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02.05.2017 | Short Communication | Ausgabe 2/2018

International Journal of Legal Medicine 2/2018

Rapidly mutating Y-STR analyses of compromised forensic samples

Zeitschrift:
International Journal of Legal Medicine > Ausgabe 2/2018
Autoren:
Rashed Alghafri, Irena Zupanič Pajnič, Tomaž Zupanc, Jože Balažic, Pankaj Shrivastava
Wichtige Hinweise

Electronic supplementary material

The online version of this article (doi:10.​1007/​s00414-017-1600-z) contains supplementary material, which is available to authorized users.
Highlights
- The ability to amplify RM Y-STRs from compromised evidence is crucial for investigations in some of forensic applications
- Seventy-year-old skeletons were used as a model for compromised forensic samples
- RM-Yplex assay produced haplotypes from all analysed WWII bone and tooth samples
- Fifty-six percent full profiles and 44% partial profiles were obtained
- Drop-outs appeared correlated with low DNA quantities and degradation of aged DNA
- At least half of the RM Y-STRs were amplified even from the most compromised samples analysed
Rashed Alghafri and Irena Zupanič Pajnič contributed equally to this work.

Abstract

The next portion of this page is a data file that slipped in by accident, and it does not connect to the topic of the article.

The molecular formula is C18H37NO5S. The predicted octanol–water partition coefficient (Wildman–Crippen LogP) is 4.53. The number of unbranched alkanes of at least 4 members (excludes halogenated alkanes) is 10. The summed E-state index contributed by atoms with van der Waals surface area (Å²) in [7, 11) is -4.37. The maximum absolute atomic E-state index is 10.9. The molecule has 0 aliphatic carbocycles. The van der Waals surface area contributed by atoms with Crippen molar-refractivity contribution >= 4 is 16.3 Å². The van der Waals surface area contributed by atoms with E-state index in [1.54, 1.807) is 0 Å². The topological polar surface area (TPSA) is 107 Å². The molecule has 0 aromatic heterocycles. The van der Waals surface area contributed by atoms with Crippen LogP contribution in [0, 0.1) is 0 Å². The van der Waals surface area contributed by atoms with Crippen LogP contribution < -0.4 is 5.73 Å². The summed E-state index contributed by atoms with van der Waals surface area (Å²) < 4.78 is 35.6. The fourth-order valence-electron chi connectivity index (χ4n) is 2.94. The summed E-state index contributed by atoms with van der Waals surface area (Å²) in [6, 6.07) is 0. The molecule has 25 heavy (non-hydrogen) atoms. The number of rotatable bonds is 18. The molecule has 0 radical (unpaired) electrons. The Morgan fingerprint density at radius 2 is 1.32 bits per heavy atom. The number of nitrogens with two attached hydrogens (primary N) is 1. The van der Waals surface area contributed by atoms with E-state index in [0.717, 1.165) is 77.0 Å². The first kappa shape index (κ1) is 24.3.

Rapidly mutating Y-chromosomal short tandem repeats (RM Y-STRs) were identified to improve differentiation of unrelated males and also to enable separating closely and distantly related males in human identity testing in forensic and other applications. RM-Yplex assay was developed as a single multiplex that is capable of simultaneously amplifying all currently known RM Y-STRs, and reproducibility and sensitivity testing were performed on reference samples. Additional analyses are necessary to test its suitability for analysing compromised forensic samples. For this purpose, we applied the RM-Yplex assay to approximately 70-year-old skeletons that were used as a model for poorly preserved, challenging forensic samples. We analysed 57 male skeletal remains (bones and teeth) from 55 skeletons excavated from the Second World War (WWII) mass graves in Slovenia. The RM-Yplex typing was successful in all 57 samples; there were 56% full profiles obtained, and in partial profiles, up to 7 locus drop-outs were observed and they appeared correlated with low DNA quantities and degradation of DNA obtained from WWII bone and tooth samples. The longest loci, DYS403S1b, DYS547, DYS627 and DYS526b, were the most often dropped-out RM Y-STRs. In spite of high frequency of drop-out events, the RM-Yplex typing was successful in all WWII samples, showing the possibility of successful amplification of at least half of the RM Y-STRs even from the most compromised samples analysed.

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